Type 2 diabetes is a progressive chronic disease leading to vascular complications over the years when treated insufficiently.1,2 Treatment consists of a lifestyle intervention aimed at improving physical activity and healthy nutrition, later followed by oral antidiabetic drugs and injectable medications (glucagon-like peptide [GLP]-1 receptor agonists or insulin).3,4 Novel antidiabetic agents have had to prove cardiovascular safety since 2008, when guidance for mandatory specific cardiovascular safety studies was implemented by the United States Food and Drug Administration (FDA).
Sodium-glucose transporter-2 (SGLT-2) inhibitors are a novel class of antidiabetic agents that were introduced in 2012. SGLTs are cell membrane proteins that facilitate active glucose transport through the cell membrane. SGLT-2, a kidney specific isoform, is expressed in the renal tubule and is responsible for the physiological reabsorption of glucose from the proximal tubule after glomerular filtration. SGLT-2 inhibition therefore leads to removal of excess glucose via the urine in type 2 diabetes and improves glycaemia without an increased hypoglycaemia risk. SGLT-2 inhibitors have additional actions that may be favourable in type 2 diabetes: due to the glucosuria, a caloric loss occurs and in clinical studies a moderate loss of body weight between 2–3 kg is observed with SGLT-2 inhibitor treatment. Furthermore, blood pressure is reduced by approximately 2–5 mmHg together with slight volume and sodium depletion.5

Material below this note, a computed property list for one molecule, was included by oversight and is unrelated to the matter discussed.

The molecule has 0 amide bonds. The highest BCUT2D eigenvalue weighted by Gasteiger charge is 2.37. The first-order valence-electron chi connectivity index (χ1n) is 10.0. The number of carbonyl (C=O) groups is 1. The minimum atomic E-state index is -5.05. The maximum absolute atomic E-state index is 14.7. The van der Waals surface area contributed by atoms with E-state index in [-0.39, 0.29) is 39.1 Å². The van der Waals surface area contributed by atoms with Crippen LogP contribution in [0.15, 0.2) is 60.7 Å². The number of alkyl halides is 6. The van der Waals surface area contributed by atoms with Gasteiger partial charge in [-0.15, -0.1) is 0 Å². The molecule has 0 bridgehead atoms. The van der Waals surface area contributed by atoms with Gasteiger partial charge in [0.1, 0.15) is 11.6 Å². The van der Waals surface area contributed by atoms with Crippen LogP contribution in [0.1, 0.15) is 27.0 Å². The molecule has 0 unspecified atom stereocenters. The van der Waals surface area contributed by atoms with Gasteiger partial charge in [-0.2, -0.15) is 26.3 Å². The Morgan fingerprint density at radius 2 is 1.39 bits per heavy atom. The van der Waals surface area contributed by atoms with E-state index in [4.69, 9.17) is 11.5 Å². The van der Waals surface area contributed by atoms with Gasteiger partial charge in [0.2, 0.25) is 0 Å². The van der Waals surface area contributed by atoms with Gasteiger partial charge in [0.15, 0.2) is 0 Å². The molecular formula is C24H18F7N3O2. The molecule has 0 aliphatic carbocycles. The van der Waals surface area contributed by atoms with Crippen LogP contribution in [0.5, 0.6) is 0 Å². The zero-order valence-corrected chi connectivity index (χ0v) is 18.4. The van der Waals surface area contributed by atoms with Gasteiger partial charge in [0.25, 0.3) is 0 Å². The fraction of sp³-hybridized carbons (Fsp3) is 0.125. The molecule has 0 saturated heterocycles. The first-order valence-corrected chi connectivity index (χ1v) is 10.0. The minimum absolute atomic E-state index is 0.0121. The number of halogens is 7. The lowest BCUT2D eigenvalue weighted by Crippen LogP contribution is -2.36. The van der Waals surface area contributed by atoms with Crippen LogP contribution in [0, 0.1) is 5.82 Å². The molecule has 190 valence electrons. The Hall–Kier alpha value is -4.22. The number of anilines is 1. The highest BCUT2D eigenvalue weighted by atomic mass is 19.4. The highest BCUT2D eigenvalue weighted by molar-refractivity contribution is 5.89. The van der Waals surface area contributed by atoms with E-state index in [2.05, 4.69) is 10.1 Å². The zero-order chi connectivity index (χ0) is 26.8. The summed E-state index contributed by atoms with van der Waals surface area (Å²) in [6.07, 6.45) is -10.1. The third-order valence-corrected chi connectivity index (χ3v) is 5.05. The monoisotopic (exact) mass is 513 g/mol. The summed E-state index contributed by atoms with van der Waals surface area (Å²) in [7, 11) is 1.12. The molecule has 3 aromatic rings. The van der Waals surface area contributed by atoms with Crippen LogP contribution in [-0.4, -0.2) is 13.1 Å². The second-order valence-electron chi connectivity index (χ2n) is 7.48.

A cardiovascular safety study according to the FDA guidance with the SGLT-2 inhibitor empagliflozin has now been published that not only proved cardiovascular safety but also reported a reduced risk of total mortality and a decreased risk of cardiovascular death in patients with type 2 diabetes at specifically high risk of cardiovascular events.6 Almost 50% of the patients enrolled in this study, BI 10773 (Empagliflozin) Cardiovascular Outcome Event Trial in Type 2 Diabetes Mellitus Patients (EMPA-REG OUTCOME) trial, had a previous history of myocardial infarction, in almost 75% coronary artery disease had been diagnosed and up to 25% had suffered from a stroke or had signs of peripheral vascular disease. The diabetes duration in the study cohort was also long, with a majority of patients being diabetic for more than 10 years. Likewise, signs of renal complications were also prevalent (microalbuminuria in approximately 30%; macroalbuminuria in 10% of patients). The majority of patients were on a combination therapy for their type 2 diabetes with antihyperglycaemic medications. Concomitant medications for hypertension and dyslipidaemia were widely used with >90% of patients receiving antihypertensive agents and 80% receiving statins or other lipid-lowering drugs.